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The Great Migration



The records on immigrants and ships' passengers show a number of people bearing the name Soemester: Willaim Simister to Virginia in 1659; and S. Sommester landed in America in 1750.

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Motto


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Motto



The motto was originally a war cry or slogan. Mottoes first began to be shown with arms in the 14th and 15th centuries, but were not in general use until the 17th century. Thus the oldest coats of arms generally do not include a motto. Mottoes seldom form part of the grant of arms: Under most heraldic authorities, a motto is an optional component of the coat of arms, and can be added to or changed at will; many families have chosen not to display a motto.

Motto: Quasi summus magister
Motto Translation: As though the highest master.


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Soemester Family Crest Products


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Soemester Family Crest Products




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See Also


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See Also




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Citations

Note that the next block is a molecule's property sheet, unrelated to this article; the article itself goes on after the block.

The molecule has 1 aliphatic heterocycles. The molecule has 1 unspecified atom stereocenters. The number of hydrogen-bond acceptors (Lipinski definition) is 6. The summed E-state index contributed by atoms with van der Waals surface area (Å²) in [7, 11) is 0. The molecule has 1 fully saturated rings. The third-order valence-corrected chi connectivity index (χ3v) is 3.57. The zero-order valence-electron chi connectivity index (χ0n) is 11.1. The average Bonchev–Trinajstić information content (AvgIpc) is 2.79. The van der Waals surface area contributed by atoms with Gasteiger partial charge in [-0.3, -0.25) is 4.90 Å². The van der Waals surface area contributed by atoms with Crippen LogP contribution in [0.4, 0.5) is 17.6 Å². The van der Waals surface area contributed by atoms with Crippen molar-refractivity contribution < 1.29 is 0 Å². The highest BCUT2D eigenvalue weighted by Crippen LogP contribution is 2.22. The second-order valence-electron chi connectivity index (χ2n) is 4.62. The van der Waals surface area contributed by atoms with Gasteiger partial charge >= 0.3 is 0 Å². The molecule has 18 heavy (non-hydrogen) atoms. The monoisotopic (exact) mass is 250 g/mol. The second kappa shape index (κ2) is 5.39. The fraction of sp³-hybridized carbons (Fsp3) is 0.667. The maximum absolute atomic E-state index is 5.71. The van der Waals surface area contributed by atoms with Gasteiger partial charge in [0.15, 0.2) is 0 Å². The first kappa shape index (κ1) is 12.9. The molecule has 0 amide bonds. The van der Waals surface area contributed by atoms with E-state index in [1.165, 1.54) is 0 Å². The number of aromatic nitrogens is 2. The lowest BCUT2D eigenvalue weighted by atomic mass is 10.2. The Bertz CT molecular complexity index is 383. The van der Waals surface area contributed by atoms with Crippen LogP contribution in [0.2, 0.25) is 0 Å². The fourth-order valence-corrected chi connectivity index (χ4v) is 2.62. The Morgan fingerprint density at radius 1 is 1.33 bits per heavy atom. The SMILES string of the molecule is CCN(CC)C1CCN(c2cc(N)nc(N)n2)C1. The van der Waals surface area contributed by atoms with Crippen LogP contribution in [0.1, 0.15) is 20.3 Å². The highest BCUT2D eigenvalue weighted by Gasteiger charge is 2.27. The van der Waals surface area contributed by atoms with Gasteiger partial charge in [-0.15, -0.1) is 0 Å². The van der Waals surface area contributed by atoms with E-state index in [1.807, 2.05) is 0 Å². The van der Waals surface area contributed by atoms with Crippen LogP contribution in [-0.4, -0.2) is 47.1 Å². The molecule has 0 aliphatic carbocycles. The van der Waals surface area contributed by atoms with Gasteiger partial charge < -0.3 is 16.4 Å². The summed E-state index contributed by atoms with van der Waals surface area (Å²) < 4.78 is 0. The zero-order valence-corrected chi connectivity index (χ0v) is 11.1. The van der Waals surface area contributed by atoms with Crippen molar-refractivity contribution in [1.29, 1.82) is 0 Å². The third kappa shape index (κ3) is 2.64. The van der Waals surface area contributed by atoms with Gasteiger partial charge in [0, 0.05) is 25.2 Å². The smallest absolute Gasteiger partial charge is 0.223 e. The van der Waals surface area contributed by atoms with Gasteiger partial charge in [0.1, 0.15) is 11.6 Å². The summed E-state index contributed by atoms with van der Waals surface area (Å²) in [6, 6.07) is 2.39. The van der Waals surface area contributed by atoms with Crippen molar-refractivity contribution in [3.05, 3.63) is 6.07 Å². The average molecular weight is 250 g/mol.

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Citations



    Other References

    1. Crozier, William Armstrong Edition. Crozier's General Armory A Registry of American Families Entitled to Coat Armor. New York: Fox, Duffield, 1904. Print.
    2. Robb H. Amanda and Andrew Chesler. Encyclopedia of American Family Names. New York: Haper Collins, 1995. Print. (ISBN 0-06-270075-8).
    3. Le Patourel, John. The Norman Empire. New York: Oxford University Press, 1976. Print. (ISBN 0-19-822525-3).
    4. Shirley, Evelyn Philip. Noble and Gentle Men of England Or Notes Touching The Arms and Descendants of the Ancient Knightley and Gentle Houses of England Arranged in their Respective Counties 3rd Edition. Westminster: John Bowyer Nichols and Sons, 1866. Print.
    5. Egle, William Henry. Pennsylvania Genealogies Scotch-Irish and German. Harrisburg: L.S. Hart, 1886. Print.
    6. Burke, Sir Bernard. Genealogical and Heraldic History of the Peerage and Baronetage, The Privy Council, Knightage and Compainonage. London: Burke Publishing, 1921. Print.
    7. Fairbairn. Fairbain's book of Crests of the Families of Great Britain and Ireland, 4th Edition 2 volumes in one. Baltimore: Heraldic Book Company, 1968. Print.
    8. Elster, Robert J. International Who's Who. London: Europa/Routledge. Print.
    9. Hitching, F.K and S. Hitching. References to English Surnames in 1601-1602. Walton On Thames: 1910. Print. (ISBN 0-8063-0181-3).
    10. Burke, Sir Bernard. General Armory Of England, Scotland, Ireland and Wales. Ramsbury: Heraldry Today. Print.
    11. ...

    The Soemester Family Crest was acquired from the Houseofnames.com archives. The Soemester Family Crest was drawn according to heraldic standards based on published blazons. We generally include the oldest published family crest once associated with each surname.

    This page was last modified on 18 October 2013 at 14:36.